Murdered by two farmworkers after a dispute over R600 in wages, Terre Blanche has been saved from a legacy as a racist thug who beat a petrol attendant so badly he lost his mental faculties. He is now a national symbol for those who believe that farm murders are political acts aimed at driving whites from the land.
On paper, the ANC has recently been at pains to reassure farmers that it has no intention of nationalising the land as was suggested in an official discussion document.
But in Zimbabwe, its Youth League president, Julius Malema has just been given a rousing heroes welcome by Robert Mugabe’s Zanu-PF. The “Kill the Boer” song was sung in his honour.
Then, after addressing a rally of 2000 Zanu-PF youth (a dissapointing tournout?), Malema said:
“In SA we are just starting. Here in Zimbabwe you are already very far. The land question has been addressed. We are very happy that today you can account for more than 300000 new farmers against the 4000 who used to dominate agriculture. We hear you are now going straight to the mines. That’s what we are going to be doing in South Africa.
“We want the mines. They have been exploiting our minerals for a long time. Now it’s our turn to also enjoy from these minerals. They are so bright, they are colourful, we refer to them as white people, maybe their colour came as a result of exploiting our minerals and perhaps if some of us can get opportunities in these minerals we can develop some nice colour like them.”
Malema’s words are chilling. They remind one of the sort of racist rhetoric practised by Terre Blanche.
But there is a stark difference.
Terre Blanche was always on the fringes of power and had become somewhat of a comic figure.
Malema is a member of a highly dominant ruling party and he is being indulged by its leaders, suggesting a best a passive indifference to his rhetoric, at worst quiet support for what he is saying.
The ANC must wake up to the monster it is creating by allowing Malema to occupy the public arena without contradiction. Jacob Zuma’s comment that it is a free country and all can do as they please is evidence of very weak leadership. His predecessor Thabo Mbeki would not have tolerated this sort of rubbish.
In the absence of political censure, the courts are stepping in to narrow the definition of free speech. This is a very regrettable turn of events. The ANC must lead. Leadership means being willing to be unpopular.
JULIUS Malema’s utterances are challenging the very foundation of our democracy by juxtaposing free speech with the need to prevent hatred.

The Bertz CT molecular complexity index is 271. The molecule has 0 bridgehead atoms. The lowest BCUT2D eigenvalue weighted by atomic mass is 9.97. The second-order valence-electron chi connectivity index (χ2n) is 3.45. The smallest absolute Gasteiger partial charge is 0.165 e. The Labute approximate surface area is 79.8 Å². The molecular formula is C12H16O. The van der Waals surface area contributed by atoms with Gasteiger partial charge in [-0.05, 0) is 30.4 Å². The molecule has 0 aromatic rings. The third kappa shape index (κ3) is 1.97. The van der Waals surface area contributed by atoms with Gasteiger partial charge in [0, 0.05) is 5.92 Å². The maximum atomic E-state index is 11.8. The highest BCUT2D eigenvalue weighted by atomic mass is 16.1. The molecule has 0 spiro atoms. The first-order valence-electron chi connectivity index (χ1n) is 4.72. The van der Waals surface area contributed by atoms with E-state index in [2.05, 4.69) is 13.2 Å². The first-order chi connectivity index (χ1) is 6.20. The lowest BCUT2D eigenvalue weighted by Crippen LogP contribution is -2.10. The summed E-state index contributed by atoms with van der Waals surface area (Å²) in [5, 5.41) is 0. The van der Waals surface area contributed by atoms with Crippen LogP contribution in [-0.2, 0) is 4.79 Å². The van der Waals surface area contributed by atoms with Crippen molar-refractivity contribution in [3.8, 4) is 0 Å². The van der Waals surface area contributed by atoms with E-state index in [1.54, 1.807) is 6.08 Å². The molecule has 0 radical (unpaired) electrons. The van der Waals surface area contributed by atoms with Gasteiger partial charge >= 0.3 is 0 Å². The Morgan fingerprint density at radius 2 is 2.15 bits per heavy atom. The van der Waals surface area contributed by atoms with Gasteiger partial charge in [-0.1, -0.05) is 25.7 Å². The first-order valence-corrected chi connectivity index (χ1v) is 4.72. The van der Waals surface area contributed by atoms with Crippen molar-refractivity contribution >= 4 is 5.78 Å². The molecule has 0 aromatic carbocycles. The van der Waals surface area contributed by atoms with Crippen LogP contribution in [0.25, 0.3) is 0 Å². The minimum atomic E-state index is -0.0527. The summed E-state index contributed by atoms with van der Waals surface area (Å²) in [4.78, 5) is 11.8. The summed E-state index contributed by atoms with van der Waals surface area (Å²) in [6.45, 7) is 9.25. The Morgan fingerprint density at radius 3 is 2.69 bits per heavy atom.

These two imperatives are both contained in our pact with ourselves never to allow the oppression of one by another in post-Apartheid South Africa.
And so we have Clause 16 of the Constitution which reads:
16. Freedom of expression Everyone has the right to freedom of expression, which includes
freedom of the press and other media;
freedom to receive or impart information or ideas;
freedom of artistic creativity; and
academic freedom and freedom of scientific research.
The right in subsection (1) does not extend to
propaganda for war;
incitement of imminent violence; or
advocacy of hatred that is based on race, ethnicity, gender or religion, and that constitutes incitement to cause harm.
So Julius Malema has the right to say what he wants about what rape victims might or might not say the day after the event provided he doesn’t go too far. The recent finding by the Equality court that he did go to far when he commented that Jacob Zuma’s rape accuser enjoyed herself because she asked for taxi money on the morning after has been found to have gone too far.
And the South Gauteng High Court has also found that Malema went too far because he has been singing the lyrics “Kill the Boers”.
A court has also found that Martin Williams writing in the Citizen newspaper went too far when he referred to Robert McBride as a murderer because he had been given amnesty for his crimes.
In all these cases, the courts have taken the conservative route and backed limitations on free speech.
While the decisions have so far been benign, there is a danger that they are paving the way for a growing list of “banned” commentary which offends the sensitivity of this or that lobby. Not good.
You’ve got to feel for Jacob Zuma. There he is in London being described by one right-wing commentator as a buffoon and bigot. The state visit to the UK was supposed to finally afford him the opportunity to move on from weeks of criticism of his sex scandal with Sonono Khoza. Instead it was following him around like chewing gum on the sole of his brogues.
But why, oh why, did he choose to react by saying that the British believed Africans were barbaric? This because one blogger on the Daily Mail’s web site was provoking him.
His ill-considered response accomplished two things:
1. It soured the attitude of his hosts who were now being charicatured as racist jingos – not by a lone South African blogger, but by its president; and
2. He displayed vulnerability when he ought to have projected strength.
Whoever is advising Zuma ought to be taken out back and given a sharp kick on the shin.
Far sharper and more considered was the ANC’s response via spokesman Jackson Mthembu.
Instead of issuing a generalised blast at the British in general he expressed confidence that the majority of British citizens viewed South Africa and its president in a positive light.